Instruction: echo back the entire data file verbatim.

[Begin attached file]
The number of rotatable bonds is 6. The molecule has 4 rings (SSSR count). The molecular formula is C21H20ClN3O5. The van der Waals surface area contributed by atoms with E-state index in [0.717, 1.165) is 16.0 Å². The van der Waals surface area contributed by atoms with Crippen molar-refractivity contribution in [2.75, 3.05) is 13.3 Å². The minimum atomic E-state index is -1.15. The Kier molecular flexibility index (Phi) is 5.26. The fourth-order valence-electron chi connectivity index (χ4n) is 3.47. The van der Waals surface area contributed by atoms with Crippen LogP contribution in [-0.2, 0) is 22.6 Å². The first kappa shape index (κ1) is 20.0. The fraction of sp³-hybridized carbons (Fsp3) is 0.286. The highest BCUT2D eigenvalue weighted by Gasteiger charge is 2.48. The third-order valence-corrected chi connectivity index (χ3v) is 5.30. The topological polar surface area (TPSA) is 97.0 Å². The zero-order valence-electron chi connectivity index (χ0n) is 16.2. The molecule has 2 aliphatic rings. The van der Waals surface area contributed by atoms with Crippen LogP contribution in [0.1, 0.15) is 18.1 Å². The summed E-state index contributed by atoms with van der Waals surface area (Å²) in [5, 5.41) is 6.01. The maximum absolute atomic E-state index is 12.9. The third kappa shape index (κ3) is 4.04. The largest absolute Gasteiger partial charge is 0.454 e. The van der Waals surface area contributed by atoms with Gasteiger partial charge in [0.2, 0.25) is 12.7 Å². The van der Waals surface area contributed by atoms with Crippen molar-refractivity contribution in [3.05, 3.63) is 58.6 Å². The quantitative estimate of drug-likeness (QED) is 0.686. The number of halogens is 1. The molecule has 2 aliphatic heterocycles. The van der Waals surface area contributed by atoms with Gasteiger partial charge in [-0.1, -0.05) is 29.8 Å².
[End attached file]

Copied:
The number of rotatable bonds is 6. The molecule has 4 rings (SSSR count). The molecular formula is C21H20ClN3O5. The van der Waals surface area contributed by atoms with E-state index in [0.717, 1.165) is 16.0 Å². The van der Waals surface area contributed by atoms with Crippen molar-refractivity contribution in [2.75, 3.05) is 13.3 Å². The minimum atomic E-state index is -1.15. The Kier molecular flexibility index (Phi) is 5.26. The fourth-order valence-electron chi connectivity index (χ4n) is 3.47. The van der Waals surface area contributed by atoms with Crippen LogP contribution in [-0.2, 0) is 22.6 Å². The first kappa shape index (κ1) is 20.0. The fraction of sp³-hybridized carbons (Fsp3) is 0.286. The highest BCUT2D eigenvalue weighted by Gasteiger charge is 2.48. The third-order valence-corrected chi connectivity index (χ3v) is 5.30. The topological polar surface area (TPSA) is 97.0 Å². The zero-order valence-electron chi connectivity index (χ0n) is 16.2. The molecule has 2 aliphatic rings. The van der Waals surface area contributed by atoms with Crippen LogP contribution in [0.1, 0.15) is 18.1 Å². The summed E-state index contributed by atoms with van der Waals surface area (Å²) in [5, 5.41) is 6.01. The maximum absolute atomic E-state index is 12.9. The third kappa shape index (κ3) is 4.04. The largest absolute Gasteiger partial charge is 0.454 e. The van der Waals surface area contributed by atoms with Gasteiger partial charge in [0.2, 0.25) is 12.7 Å². The van der Waals surface area contributed by atoms with Crippen molar-refractivity contribution in [3.05, 3.63) is 58.6 Å². The quantitative estimate of drug-likeness (QED) is 0.686. The number of halogens is 1. The molecule has 2 aliphatic heterocycles. The van der Waals surface area contributed by atoms with Gasteiger partial charge in [-0.1, -0.05) is 29.8 Å².